The Elements of Motivation (Part Seven): Fear of Judgment

'Personal' from John W. Ritenbaugh

The first six element of motivation were positive, but the last in negative. John Ritenbaugh explains that our fear of being judged negatively by our Judge should spur us to greater obedience and growth toward godliness.

Producing Fruit

Sermon by John W. Ritenbaugh

In this message, John Ritenbaugh, using the parable of Luke 11:24-28, admonishes that being cleaned up (or purged of leaven) is only the beginning of the growth process. To be made clean only prepares us for producing fruit. God's concern is for us to matu. . .

What Is Repentance? (Part Two)

CGG Weekly by David C. Grabbe

To understand repentance, we must understand what sin is, since sin is the behavior that we need to turn from when we repent. Simply, sin is breaking God's law.

Elements of Motivation (Part 6)

Sermon by John W. Ritenbaugh

John Ritenbaugh suggests that even though sin offers temporal and fleeting pleasure, we must learn to intensely hate sin, regarding this product of Satan as a destroyer of everything God loves and cherishes. We will ultimately be judged on what we have don. . .

The Covenants, Grace and Law (Part 16)

Sermon by John W. Ritenbaugh

Righteousness consists of applying the Law's letter and/or intent. Sin constitutes a failure of living up to the standards of what God defines as right.

What Do You Mean . . . Salvation?

Booklet by Herbert W. Armstrong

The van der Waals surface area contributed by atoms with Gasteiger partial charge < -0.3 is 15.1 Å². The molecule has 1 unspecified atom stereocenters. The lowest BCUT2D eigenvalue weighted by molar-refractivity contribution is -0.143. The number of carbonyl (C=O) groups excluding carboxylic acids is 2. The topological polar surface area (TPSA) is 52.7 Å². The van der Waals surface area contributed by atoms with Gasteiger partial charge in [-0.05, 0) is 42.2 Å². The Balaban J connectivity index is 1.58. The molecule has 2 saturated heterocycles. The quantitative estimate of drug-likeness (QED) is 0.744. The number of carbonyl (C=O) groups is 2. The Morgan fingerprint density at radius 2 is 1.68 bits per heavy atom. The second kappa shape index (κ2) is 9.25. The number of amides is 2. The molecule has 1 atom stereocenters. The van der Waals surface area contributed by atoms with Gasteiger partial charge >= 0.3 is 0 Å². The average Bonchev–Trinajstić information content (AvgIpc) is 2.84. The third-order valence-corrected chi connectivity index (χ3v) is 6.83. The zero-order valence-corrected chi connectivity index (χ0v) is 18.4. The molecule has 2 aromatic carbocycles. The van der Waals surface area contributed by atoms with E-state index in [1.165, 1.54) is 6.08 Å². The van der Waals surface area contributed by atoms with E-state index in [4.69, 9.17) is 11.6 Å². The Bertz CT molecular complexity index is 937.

Do you realize not one in a hundred knows what salvation is—how to get it—when you will receive it? Don't be too sure you do! Here, once for all, is the truth made so plain you will really understand it!

Leadership and the Covenants (Part Seven)

Sermon by John W. Ritenbaugh

All of the sufferings in the present had their origin in the Garden of Eden when our parents sinned, seemingly in secret. The effects of sins radiate outward.

What is Atonement?

Sermon by John W. Ritenbaugh

Man's estrangement from God is wholly man's fault. Atonement denotes the way harmony is achieved, making the entire world at one or reconciled with God.

Is the Christian Required To Do Works? (Part Two)

'Personal' from John W. Ritenbaugh

The apostle James informs us that "faith without works is dead" (James 2:20). Continuing in his theme of the Christian and works, John Ritenbaugh exposes just how corrupt sin is, and by this we can begin to understand just how holy God is—and just ho. . .

Communication and Coming Out of Babylon (Part 3)

Sermon by John W. Ritenbaugh

John Ritenbaugh reiterates that when human beings are born, they are a blank slate with a slight inclination toward self-centeredness. But after living in this world, we become incrementally influenced by both evil spiritual influences and worldly influenc. . .

Don't Stand Still!

Sermon by John W. Ritenbaugh

John Ritenbaugh shows that the Days of Unleavened Bread have both a negative and positive aspect. It is not enough to get rid of something negative (get rid of the leavening of sin); if we don't do something positive (eat unleavened bread or do righteousne. . .